Monday, August 15, 2011

Scary Under Scrutiny

It couldn't happen to a slimier guy.

Facing questions in New Hampshire last weekend, Texas Gov. Rick Perry (R) was confronted by someone wanting to know why he ordered all Texas girls to receive a series of injections to vaccinate them against human pappiloma virus (HPV), even without the completion of long term studies on the drug.

According to ABC News's The Note, he replied: "I signed an executive order that allowed for an opt out, but the fact of the matter is that I didn’t do my research well enough to understand that we needed to have a substantial conversation with our citizenry.”

  Raw Story

He didn’t think the citizenry had to be consulted ferfuxakes.

When he’s president, he can hand down edicts, and he’s really looking forward to it.

The legislature revoked Perry's order six weeks later.

"But here’s what I learned," Perry added in New Hampshire last week. "When you get too far out in front of the parade, they will let you know, and that’s exactly what our legislature did and I saluted it and I said, 'Roger that, I hear you loud and clear' and they didn’t want to do it and we don’t, so enough said."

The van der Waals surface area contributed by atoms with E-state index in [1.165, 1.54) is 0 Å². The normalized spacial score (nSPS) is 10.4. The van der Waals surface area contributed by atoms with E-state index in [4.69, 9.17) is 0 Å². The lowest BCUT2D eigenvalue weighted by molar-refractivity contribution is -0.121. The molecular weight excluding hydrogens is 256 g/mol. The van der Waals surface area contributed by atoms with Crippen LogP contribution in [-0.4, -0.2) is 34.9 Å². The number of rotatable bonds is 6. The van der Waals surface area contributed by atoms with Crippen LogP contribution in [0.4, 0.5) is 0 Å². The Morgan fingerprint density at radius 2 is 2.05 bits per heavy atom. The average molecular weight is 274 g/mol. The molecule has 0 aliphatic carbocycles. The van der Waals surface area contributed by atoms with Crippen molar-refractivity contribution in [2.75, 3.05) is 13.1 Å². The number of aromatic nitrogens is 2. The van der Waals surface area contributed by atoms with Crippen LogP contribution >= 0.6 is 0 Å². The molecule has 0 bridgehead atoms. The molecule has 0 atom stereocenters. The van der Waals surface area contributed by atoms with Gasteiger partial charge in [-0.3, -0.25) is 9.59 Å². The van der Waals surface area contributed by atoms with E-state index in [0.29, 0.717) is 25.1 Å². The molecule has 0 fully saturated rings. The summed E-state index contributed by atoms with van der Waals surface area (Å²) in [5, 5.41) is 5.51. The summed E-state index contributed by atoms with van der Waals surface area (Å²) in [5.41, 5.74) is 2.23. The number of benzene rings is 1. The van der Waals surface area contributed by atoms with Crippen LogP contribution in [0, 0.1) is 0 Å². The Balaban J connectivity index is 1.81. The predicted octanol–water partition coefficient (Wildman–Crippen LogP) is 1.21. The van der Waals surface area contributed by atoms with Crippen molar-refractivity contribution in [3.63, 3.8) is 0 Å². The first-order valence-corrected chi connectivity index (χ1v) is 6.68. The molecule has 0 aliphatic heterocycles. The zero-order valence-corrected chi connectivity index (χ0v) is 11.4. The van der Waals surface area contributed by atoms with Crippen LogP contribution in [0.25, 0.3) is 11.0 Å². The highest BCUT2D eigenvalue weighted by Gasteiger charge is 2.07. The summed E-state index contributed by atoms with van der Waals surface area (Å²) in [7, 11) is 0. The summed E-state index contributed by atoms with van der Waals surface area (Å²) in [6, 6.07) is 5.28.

That’s Scary. Ahead of the parade.

He instead suggested that people should just "opt in" for vaccines on their own initiative.

What a novel idea, Scary.

Despite its promise, the Centers for Disease Control and Prevention's initial study of Gardasil found that in initial testing, over 16,000 adverse events were reported following vaccinations, and as many as 8 percent were considered to be serious. A long term study was not completed before the drug was offered at market and the National Vaccine Information Center has since raised questions about the initial testing methodology and the severity of Gardasil's side effects.

When Perry became the only governor in the U.S. to order all girls between 11 and 12 be injected with Gardasil -- a three-shot regiment at $360 total -- his administration's ties to Merck immediately came under scrutiny.


It soon became public knowledge that Mike Toomy, Perry's former chief of staff, had gone to work for Merck as a lobbyist. Rep. Dianne White Delisi, then head of the House public health committee, also led a group called Women in Government, which Merck used to generate support for Gardasil among lawmakers -- and her son-in-law was a high-ranking Perry aide. Merck also donated about $6,000 to Perry's reelection campaign.

Oh, and we thought he just believed it was such an important safeguard for little Texas girls. But in truth, he might have gotten away with it except his base - the Righteous Right - got a little pissy with the idea that girls who were vaccinated with Gardasil were essentially going to be protected from a sexually transmitted disease and might therefore be more prone to have sex.

....but hey, do what you will anyway.

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